Canadian softball loses one of its best

August 29, 2007

Ottawa, ON

Martin Cleary, The Ottawa Citizen
Published: Wednesday, August 29, 2007
When you open the garage door of the Read family home on Oriole Avenue in Kanata, you enter a special world that only a softball enthusiast could truly appreciate.
Unlike most garages, this space was a dedicated indoor batting cage at first, where national team players and local teams sought out softball hitting maestro Gil Read to improve their skills. Players would hit a ball off a tee, Read would videotape it and then the analysis began on the basement TV.
Converting his garage into a year-round classroom was a reflection of Read's absolute love of the sport as a successful coach for 25 years at the local, provincial, national and international levels.
Gil Read was team leader for the Canadian women's softball team at the 2004 Athens Olympics.
Gil Read was team leader for the Canadian women's softball team at the 2004 Athens Olympics.
Jean Levac, The Ottawa Citizen


In one of his finest moments, he paced the dugout as team leader for the Canadian women's softball team at the 2004 Athens Olympics.
Read, a student of the game who taught his players to expect the unexpected, died suddenly on Sunday from a stroke at the Ottawa Hospital Civic Campus. He was 53.
While Read was driving his ATV up a steep slope seven weeks ago, it suddenly went straight up and landed on him. An experienced driver, Read was wearing a helmet, but the machine left him with head injuries. After five weeks in the hospital, he went home and appeared to be recovering well. But last week he became lightheaded and returned to the hospital.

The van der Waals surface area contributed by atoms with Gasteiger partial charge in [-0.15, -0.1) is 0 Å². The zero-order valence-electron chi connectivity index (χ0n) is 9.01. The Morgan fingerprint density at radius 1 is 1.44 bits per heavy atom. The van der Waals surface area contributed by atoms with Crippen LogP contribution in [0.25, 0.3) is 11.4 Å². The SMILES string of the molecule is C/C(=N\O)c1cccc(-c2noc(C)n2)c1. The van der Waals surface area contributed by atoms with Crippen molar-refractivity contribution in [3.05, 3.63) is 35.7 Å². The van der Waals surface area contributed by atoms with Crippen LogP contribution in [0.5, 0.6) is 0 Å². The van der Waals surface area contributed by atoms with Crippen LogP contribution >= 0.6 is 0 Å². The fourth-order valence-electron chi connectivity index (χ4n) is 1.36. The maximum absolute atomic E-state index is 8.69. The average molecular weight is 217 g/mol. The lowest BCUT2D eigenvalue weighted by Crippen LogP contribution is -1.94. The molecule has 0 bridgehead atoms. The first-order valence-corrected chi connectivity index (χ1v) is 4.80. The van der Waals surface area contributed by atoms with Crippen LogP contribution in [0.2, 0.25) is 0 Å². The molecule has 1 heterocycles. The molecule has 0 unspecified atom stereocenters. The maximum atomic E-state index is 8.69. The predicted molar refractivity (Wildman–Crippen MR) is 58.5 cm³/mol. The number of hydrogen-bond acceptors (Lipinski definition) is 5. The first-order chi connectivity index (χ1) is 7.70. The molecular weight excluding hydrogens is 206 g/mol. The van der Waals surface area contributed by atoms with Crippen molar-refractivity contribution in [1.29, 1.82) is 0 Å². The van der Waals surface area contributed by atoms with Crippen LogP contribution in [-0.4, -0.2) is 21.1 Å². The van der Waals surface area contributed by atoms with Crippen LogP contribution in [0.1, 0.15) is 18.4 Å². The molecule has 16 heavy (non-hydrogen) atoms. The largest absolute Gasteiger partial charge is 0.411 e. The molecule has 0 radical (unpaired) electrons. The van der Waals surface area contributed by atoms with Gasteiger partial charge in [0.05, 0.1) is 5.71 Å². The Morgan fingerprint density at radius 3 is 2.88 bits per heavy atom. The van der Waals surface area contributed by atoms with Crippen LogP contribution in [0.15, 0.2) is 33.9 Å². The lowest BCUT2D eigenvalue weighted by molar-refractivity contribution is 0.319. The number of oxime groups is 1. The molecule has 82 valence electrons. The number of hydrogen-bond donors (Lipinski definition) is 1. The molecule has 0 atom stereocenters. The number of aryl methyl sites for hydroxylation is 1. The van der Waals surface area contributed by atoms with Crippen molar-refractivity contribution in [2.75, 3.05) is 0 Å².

"He was a tremendous friend and a tremendous person," said former national team player Randy Peck of Wakefield, who spent hundreds of hours refining his hitting with Read.
"He did more for ball in this area quietly than anyone realizes. He had tremendous ball knowledge, but was even a better person and friend."
Read, who co-owned the paralegal service Read Abstracts Ltd. with his brother, Robert, retired from coaching softball this year to spend more time with his wife, Georgia. But he did join his brother, Peter, on the Good Ol' Boys conventional softball team this summer. The team was scheduled to play in the Metro Old Timers Softball League final tonight.
Besides the Olympics, Read also was Softball Canada's team leader for the 2003 Olympic qualifier (gold) and the 2001 Pan American junior and senior women's championships (silvers).
As a coach, he started with T-ball in the early 1980s in Kanata and worked his way up to taking the Ontario men's under-18 team to the gold medal at the 1997, 2001 and 2005 Canada Summer Games. For two years, he coached the University of Ottawa women's fastball team, which won a provincial silver medal in 2005. He guided his various Kanata age group teams to five provincial class A titles and made three national championships.
A dedicated volunteer with Softball Canada, he served on its coaching committee from 1995-2002 as a coaching instructor and master course conductor. He also was involved with the coaching committee and the initiation program.
Read was president of the Ontario Amateur Softball Association in 2001 and 2002. He was a member of the Softball Ontario board of directors from 2002-04, and again in 2006. This year, he remained a director and sat on the OASA advisory council and its athlete/coach ad hoc committee.

As a teenager, Read was a minor football coach for the Rochester Lions. He later coached in the Kanata Minor Hockey Association and served as an archery instructor. In 2005, the Ottawa Sports Awards dinner honoured him with the Mark Lowry Memorial Award for lifetime achievement in sports administration and volunteerism.
Read is survived by his wife, Georgia, and sons Chris and Ron.
Visitation will be held at the Kelly Funeral Home on 580 Eagleson Road in Kanata on Sunday from 7-9 p.m., and on Monday from 2-4 p.m. and 7-9 p.m. The funeral will be held on Tuesday at the Glen Cairn United Church on 140 Abbeyhill Drive at 11 a.m.


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